Planning for the ACA Net Investment Income Tax

By:
Chad L. Reyes and Cliff C. Keeling
Published Date:
Jan 1, 2014

Somewhat overlooked in the Supreme Court’s decision upholding the Patient Protection & Affordable Care Act—“Obamacare”—is the fact that individuals, trusts and estates will be subject to a new 3.8 percent healthcare surtax on “passive investment income” effective as of Jan. 1, 2013. Because the 3.8 percent surtax is based on a mathematical formula, it can be somewhat difficult to understand, but there are some simple steps you can take to minimize or eliminate your client’s exposure. Here's a general overview of how the surtax works along with planning strategies to minimize surtax exposure to the clients you serve.

Planning for Individuals

The tax for individuals is 3.8 percent of the smaller of the following:

  • Your clients' net investment income.
  • Your clients' modified adjusted gross income that exceeds $200,000 if they are filing their tax return as single; $250,000 if they and their spouse are filing a joint return or if they are a surviving spouse; or $125,000 if they are married but filing separately.

Modified adjusted gross income (MAGI), for purposes of the surtax, is your client’s adjusted gross income found on line 38 of their federal income tax return, plus certain amounts of foreign earned income that were excluded from income. The following chart clarifies the thresholds.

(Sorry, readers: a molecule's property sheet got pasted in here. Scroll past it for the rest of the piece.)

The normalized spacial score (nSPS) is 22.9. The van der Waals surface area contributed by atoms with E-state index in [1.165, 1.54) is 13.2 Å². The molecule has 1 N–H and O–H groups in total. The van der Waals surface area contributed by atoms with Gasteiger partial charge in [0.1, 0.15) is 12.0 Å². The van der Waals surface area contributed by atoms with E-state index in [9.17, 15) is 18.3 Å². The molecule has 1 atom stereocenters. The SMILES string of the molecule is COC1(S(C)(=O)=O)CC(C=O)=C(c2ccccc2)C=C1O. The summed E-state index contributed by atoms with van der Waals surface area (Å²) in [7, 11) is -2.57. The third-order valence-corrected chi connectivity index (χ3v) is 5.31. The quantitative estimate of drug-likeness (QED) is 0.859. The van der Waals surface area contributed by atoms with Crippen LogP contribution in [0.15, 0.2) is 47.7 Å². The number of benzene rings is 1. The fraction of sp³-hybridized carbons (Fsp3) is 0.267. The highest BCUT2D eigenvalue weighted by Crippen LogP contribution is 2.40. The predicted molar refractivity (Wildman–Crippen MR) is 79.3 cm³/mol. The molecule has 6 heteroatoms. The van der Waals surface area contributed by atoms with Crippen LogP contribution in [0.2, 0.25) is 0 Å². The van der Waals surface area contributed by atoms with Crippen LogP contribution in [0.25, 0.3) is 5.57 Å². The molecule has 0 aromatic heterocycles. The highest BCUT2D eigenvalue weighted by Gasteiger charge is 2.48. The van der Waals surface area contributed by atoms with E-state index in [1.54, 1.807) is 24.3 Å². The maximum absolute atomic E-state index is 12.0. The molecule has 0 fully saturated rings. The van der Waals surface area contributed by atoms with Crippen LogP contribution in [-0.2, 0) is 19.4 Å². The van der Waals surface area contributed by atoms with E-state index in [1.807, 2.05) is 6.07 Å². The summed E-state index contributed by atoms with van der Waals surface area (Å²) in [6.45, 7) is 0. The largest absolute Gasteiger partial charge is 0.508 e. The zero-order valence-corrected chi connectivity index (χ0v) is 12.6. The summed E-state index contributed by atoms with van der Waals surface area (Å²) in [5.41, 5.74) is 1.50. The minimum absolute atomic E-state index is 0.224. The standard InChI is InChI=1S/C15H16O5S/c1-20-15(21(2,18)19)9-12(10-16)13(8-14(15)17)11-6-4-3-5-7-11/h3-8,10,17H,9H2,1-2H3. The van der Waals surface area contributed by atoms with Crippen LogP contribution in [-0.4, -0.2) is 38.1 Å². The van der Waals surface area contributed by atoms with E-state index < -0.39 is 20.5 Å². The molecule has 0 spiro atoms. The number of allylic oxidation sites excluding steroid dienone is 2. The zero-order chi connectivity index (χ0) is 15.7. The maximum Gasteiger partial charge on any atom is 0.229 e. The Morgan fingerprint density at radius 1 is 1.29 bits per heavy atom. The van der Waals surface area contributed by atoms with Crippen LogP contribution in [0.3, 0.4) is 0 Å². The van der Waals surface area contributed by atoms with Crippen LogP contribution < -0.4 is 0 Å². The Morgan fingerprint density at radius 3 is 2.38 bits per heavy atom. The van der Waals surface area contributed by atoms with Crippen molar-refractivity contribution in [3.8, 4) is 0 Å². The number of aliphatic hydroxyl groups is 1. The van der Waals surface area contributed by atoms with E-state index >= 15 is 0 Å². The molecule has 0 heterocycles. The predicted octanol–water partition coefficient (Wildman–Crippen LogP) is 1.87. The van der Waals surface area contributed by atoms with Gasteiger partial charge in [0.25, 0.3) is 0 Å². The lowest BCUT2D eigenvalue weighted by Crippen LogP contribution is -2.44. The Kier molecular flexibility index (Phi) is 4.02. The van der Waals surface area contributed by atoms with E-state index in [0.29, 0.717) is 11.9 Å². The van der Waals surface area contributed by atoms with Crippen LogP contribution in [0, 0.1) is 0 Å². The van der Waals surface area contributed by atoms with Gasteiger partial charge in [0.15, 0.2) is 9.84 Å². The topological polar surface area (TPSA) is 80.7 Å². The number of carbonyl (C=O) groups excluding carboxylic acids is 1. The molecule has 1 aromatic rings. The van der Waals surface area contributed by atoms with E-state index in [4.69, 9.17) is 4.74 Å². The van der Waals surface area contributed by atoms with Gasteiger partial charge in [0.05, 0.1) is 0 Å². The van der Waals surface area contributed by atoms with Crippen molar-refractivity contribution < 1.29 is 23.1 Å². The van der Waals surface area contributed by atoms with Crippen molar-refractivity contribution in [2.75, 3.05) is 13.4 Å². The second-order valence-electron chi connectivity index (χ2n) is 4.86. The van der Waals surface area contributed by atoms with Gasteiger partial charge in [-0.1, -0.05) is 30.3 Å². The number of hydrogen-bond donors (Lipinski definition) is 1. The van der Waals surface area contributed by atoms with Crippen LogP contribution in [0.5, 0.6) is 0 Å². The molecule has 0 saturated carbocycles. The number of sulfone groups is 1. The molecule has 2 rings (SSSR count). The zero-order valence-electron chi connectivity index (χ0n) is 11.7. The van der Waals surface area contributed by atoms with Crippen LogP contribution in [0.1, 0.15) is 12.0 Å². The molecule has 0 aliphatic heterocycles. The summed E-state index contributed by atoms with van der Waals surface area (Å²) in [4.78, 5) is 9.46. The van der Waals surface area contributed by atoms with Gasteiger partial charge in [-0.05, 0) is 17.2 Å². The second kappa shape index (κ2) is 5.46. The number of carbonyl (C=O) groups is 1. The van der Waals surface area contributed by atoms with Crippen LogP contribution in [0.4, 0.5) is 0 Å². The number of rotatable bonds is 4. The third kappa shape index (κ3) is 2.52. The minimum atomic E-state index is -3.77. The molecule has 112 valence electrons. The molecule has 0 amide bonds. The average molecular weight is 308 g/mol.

Filing Status
Threshold Amount
Married filing jointly $250,000
Married filing separately $125,000
Single $200,000
Head of household (with qualifying person) $200,000
Qualifying widow(er) with dependent child $250,000

Planning for Trusts and Estates

The tax for trusts and estates is 3.8 percent of the smaller of the following:

  • Undistributed net investment income.
  • Adjusted gross income over the amount at which the highest trust and estate income tax bracket begins.

Estates and trusts are subject to the 3.8 percent surtax if they have undistributed net investment income and also have adjusted gross income over the dollar amount at which the highest tax bracket for an estate or trust begins for such taxable year under Rev. Proc. 2013-35 section 1(e). For the tax year 2013, this threshold amount was $11,950. For 2014, the threshold amount is $12,150 (See Rev. Proc. 2013-35).

Estate Planning Considerations

Several estate planning techniques help to reduce MAGI because of the ability to spread or defer income over time:

If your clients are charitably inclined, charitable remainder trusts and charitable lead trusts will allow them to reduce taxable income. Charitable remainder trusts (CRTs) provide the donor with a stream of income from the trust, but at the end of the trust term the balance of the trust passes to the designated charity. This strategy permits your clients to defer income over the life of the trust term. Depending upon the design of the CRT, they may even be able to defer income to a period when they may be in a lower income tax bracket, such as retirement age.